Washington is a camper's paradise with the Cascades, Mount Rainier the Columbia River all within the state's boundaries. It's also the second-largest wine producer in the United States, and grapes are its fourth largest fruit crop, according to WashingtonWine.org.
It boasts more than 750 wineries, all of which produce Riesling and Chardonnay, as well as Cabernet Sauvignon, Merlot and Syrah. While there are some growers in the Puget Sound area, the most popular wine regions are just east of the Cascades.
Almost all of Washington's grapes are grown in the Columbia Valley, which encompasses the Walla Walla Valley, Yakima Valley, and the Tri-Cities (Richland, Pasco and Kennewick). You'll find wineries off Highway 82 in Yakima and the Tri-Cities, and Route 12 and 125 in Walla Walla.
Soda Springs Campground is near the Bumping River in the Okanogan-Wenatchee National Forest with 19 standard non-electric campsites--suitable for tents and RVs. Keep your eyes peeled for wildlife and hike along Goat Ridge Trail or the Richmond Mine Trail.
Charbonneau Park on Lake Sacajawea is perfect for fishing, boating or just relaxing near the water. It has 52 standard electric sites and two group shelters.
One of the oldest wine regions in the country, vintners have been growing grapes here since the 17th century. In Jamestown, settlers were obligated by law to plant European vines, but these plants were prone to pests and did not fare well. Even the first and third U.S. presidents, George Washington and Thomas Jefferson, tried to grow European grapes and failed, according to VirginiaWine.org.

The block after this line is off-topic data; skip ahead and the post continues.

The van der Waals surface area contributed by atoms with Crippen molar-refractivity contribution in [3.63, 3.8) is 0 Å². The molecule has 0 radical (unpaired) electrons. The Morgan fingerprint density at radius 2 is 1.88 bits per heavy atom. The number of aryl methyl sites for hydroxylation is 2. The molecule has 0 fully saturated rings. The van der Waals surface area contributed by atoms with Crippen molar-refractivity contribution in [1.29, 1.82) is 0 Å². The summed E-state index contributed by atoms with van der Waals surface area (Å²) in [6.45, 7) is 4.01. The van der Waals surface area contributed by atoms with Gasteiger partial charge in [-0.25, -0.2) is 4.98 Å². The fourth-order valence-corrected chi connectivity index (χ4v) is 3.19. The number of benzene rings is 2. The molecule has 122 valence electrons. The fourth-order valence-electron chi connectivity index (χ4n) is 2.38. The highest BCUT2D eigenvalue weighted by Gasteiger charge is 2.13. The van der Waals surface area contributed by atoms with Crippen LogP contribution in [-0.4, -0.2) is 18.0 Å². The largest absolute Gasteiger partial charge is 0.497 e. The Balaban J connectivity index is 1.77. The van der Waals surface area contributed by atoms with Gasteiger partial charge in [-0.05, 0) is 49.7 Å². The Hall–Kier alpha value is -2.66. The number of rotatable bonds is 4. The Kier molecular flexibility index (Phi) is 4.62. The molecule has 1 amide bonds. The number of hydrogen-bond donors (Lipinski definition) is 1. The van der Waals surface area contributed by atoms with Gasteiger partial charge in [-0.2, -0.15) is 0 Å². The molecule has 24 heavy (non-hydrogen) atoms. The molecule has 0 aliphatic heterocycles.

It wasn't until growers used Native American grapes that they had success. Now Virginia has almost 250 wineries. Chardonnay is the most popularly grown variety in Virginia. Many wineries also produce Cabernet Sauvignon, Cabernet Franc and Viognier.
The Shenandoah Valley is the largest producer of Virginia wine, with more than 30 wineries nestled between the Blue Ridge Mountains and the Allegheny Mountains.
Nearly 19 wineries participate in the Shenandoah Wine Trail, where you can mosey from winery to winery with your hiking boots on. The most spectacular time to visit is in the fall, when the leaves turn into a sea of red, yellow and orange, but you can enjoy water sports on the Shenandoah River in the summer including tubing, rafting, canoeing, and kayaking. Camp at the Shenandoah River State Park, with 15 cabins of various sizes, a six-bedroom lodge, 32 standard electric sites, and 10 tent sites.
New York is home to more than 35 wineries and 1,600 vineyards, according to NewYorkWines.org.
The most popular regions for wine growing are Finger Lakes and Long Island.
This region, with 119 wineries, specializes in sparkling wines, ice wine and dessert wine as well as Riesling and Pinot Noir.
If you love fishing, then head to Cayuga Lake State Park. Cayuga Lake is the largest and longest of the Finger Lakes, and is home to bass, trout and salmon. The campground features 14 cabins and 267 campsites, all of which accommodate tents and RVs.
Long Island is the state's newest wine-producing region has 66 wineries and is known for red wine. Get away from the wineries and pitch your tent at Hither Hills State Park, a 168-site campground located near the beach and close to the wineries.
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